By Karen HoFull Article:onlinelibrary.wiley.com/doi/10.1111/amet.12057/abstract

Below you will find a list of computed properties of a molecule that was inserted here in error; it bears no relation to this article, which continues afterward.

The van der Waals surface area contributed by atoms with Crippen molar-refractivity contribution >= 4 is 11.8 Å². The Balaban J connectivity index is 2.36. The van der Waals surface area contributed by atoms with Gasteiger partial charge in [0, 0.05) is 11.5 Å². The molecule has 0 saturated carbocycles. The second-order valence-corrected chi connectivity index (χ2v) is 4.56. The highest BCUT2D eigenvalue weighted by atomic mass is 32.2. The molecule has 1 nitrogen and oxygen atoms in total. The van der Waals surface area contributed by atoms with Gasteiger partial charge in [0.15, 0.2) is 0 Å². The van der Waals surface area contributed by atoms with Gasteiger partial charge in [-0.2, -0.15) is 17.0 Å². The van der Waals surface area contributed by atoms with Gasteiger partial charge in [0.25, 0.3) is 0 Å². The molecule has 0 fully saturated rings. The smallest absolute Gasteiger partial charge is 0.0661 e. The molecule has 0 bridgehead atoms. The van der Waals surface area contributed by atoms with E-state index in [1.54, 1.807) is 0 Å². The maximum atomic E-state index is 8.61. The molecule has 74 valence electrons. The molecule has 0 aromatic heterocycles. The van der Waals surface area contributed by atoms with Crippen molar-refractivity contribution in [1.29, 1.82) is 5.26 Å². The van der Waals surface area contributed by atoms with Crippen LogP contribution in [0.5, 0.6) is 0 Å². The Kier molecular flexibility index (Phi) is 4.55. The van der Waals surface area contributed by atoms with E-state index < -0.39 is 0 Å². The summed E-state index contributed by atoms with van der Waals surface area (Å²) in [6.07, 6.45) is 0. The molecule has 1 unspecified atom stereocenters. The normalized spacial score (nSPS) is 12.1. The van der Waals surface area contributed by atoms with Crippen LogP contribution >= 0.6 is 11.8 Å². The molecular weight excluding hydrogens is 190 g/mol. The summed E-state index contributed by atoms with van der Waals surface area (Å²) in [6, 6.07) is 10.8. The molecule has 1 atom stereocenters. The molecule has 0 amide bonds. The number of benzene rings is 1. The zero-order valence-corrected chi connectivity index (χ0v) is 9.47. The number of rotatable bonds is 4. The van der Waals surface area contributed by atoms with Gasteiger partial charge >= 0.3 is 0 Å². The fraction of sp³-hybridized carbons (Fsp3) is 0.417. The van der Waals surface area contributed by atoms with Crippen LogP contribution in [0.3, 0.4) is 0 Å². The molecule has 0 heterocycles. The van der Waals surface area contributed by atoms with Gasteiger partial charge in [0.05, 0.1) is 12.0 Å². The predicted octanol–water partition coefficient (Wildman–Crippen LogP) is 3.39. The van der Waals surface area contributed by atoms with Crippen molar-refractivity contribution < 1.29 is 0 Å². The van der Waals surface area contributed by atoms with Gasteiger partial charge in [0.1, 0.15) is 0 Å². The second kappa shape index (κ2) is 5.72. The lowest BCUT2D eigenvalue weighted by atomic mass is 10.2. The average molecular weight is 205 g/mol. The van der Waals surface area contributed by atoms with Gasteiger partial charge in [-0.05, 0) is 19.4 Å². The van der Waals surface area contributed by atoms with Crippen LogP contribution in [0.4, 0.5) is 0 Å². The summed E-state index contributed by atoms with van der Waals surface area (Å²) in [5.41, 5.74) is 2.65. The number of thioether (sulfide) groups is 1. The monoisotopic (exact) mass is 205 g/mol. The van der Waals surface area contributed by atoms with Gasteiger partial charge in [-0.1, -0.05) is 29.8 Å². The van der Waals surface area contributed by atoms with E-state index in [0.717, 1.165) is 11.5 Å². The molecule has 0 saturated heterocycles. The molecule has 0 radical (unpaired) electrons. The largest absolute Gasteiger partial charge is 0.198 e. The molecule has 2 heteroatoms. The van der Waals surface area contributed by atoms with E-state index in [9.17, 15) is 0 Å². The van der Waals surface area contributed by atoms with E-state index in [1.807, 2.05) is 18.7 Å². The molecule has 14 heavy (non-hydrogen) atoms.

Ethnographic examinations of neoliberalism are increasingly nuanced and varied, intersecting vertical power relations to enter such sites as MBA curricula and the training and cultivation of business executives. Andrew Orta’s “Managing the Margins” exemplifies such research. In it, he investigates how professionalizing business subjects are socialized to approach “the market” and showcase their business expertise through commensurating techniques such as executive summaries and value-chain analyses. At the same time, the distinctiveness of their education is often forged through singular, seemingly incommensurable study-abroad trips to “emerging markets,” where the experiences and adventure of encountering “risky” margins construct the self as daring and enterprising. Incommensurable experiences at the margins are translated and reabsorbed into the normative production of professional selves. Careful attention is required, in ethnographic projects such as these, not to reinscribe dominant assumptions of what constitutes capitalist motivations and approaches to risk, not to mention, the very context of capitalism itself.